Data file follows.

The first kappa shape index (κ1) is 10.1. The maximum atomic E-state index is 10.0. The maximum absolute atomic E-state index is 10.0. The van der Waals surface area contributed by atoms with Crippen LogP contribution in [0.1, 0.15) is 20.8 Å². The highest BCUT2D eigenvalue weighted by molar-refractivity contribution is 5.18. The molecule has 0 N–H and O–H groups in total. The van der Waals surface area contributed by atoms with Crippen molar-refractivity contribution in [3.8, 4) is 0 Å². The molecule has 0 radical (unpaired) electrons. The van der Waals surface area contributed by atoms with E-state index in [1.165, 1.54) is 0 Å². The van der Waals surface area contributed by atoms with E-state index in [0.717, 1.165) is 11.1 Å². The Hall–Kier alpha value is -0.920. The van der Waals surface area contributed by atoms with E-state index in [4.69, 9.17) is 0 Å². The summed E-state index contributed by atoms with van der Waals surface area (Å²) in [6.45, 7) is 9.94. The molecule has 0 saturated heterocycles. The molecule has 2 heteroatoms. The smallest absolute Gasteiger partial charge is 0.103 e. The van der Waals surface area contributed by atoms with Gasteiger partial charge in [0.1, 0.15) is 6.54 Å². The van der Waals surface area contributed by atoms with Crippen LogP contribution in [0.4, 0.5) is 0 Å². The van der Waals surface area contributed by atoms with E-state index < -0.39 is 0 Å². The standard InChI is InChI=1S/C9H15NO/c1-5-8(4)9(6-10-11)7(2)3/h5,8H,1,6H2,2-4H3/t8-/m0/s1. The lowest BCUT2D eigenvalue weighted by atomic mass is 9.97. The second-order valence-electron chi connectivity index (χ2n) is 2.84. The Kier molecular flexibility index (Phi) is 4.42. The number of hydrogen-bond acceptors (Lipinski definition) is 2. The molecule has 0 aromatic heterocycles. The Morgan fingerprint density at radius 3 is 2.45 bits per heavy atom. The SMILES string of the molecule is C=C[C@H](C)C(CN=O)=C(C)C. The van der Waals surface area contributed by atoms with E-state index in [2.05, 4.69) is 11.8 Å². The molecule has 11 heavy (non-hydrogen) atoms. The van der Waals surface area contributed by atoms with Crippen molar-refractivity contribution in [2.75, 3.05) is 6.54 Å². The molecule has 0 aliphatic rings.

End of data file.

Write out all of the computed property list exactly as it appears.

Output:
The first kappa shape index (κ1) is 10.1. The maximum atomic E-state index is 10.0. The maximum absolute atomic E-state index is 10.0. The van der Waals surface area contributed by atoms with Crippen LogP contribution in [0.1, 0.15) is 20.8 Å². The highest BCUT2D eigenvalue weighted by molar-refractivity contribution is 5.18. The molecule has 0 N–H and O–H groups in total. The van der Waals surface area contributed by atoms with Crippen molar-refractivity contribution in [3.8, 4) is 0 Å². The molecule has 0 radical (unpaired) electrons. The van der Waals surface area contributed by atoms with E-state index in [1.165, 1.54) is 0 Å². The van der Waals surface area contributed by atoms with E-state index in [0.717, 1.165) is 11.1 Å². The Hall–Kier alpha value is -0.920. The van der Waals surface area contributed by atoms with E-state index in [4.69, 9.17) is 0 Å². The summed E-state index contributed by atoms with van der Waals surface area (Å²) in [6.45, 7) is 9.94. The molecule has 0 saturated heterocycles. The molecule has 2 heteroatoms. The smallest absolute Gasteiger partial charge is 0.103 e. The van der Waals surface area contributed by atoms with Gasteiger partial charge in [0.1, 0.15) is 6.54 Å². The van der Waals surface area contributed by atoms with Crippen LogP contribution in [0.4, 0.5) is 0 Å². The van der Waals surface area contributed by atoms with E-state index < -0.39 is 0 Å². The standard InChI is InChI=1S/C9H15NO/c1-5-8(4)9(6-10-11)7(2)3/h5,8H,1,6H2,2-4H3/t8-/m0/s1. The lowest BCUT2D eigenvalue weighted by atomic mass is 9.97. The second-order valence-electron chi connectivity index (χ2n) is 2.84. The Kier molecular flexibility index (Phi) is 4.42. The number of hydrogen-bond acceptors (Lipinski definition) is 2. The molecule has 0 aromatic heterocycles. The Morgan fingerprint density at radius 3 is 2.45 bits per heavy atom. The SMILES string of the molecule is C=C[C@H](C)C(CN=O)=C(C)C. The van der Waals surface area contributed by atoms with E-state index in [2.05, 4.69) is 11.8 Å². The molecule has 11 heavy (non-hydrogen) atoms. The van der Waals surface area contributed by atoms with Crippen molar-refractivity contribution in [2.75, 3.05) is 6.54 Å². The molecule has 0 aliphatic rings.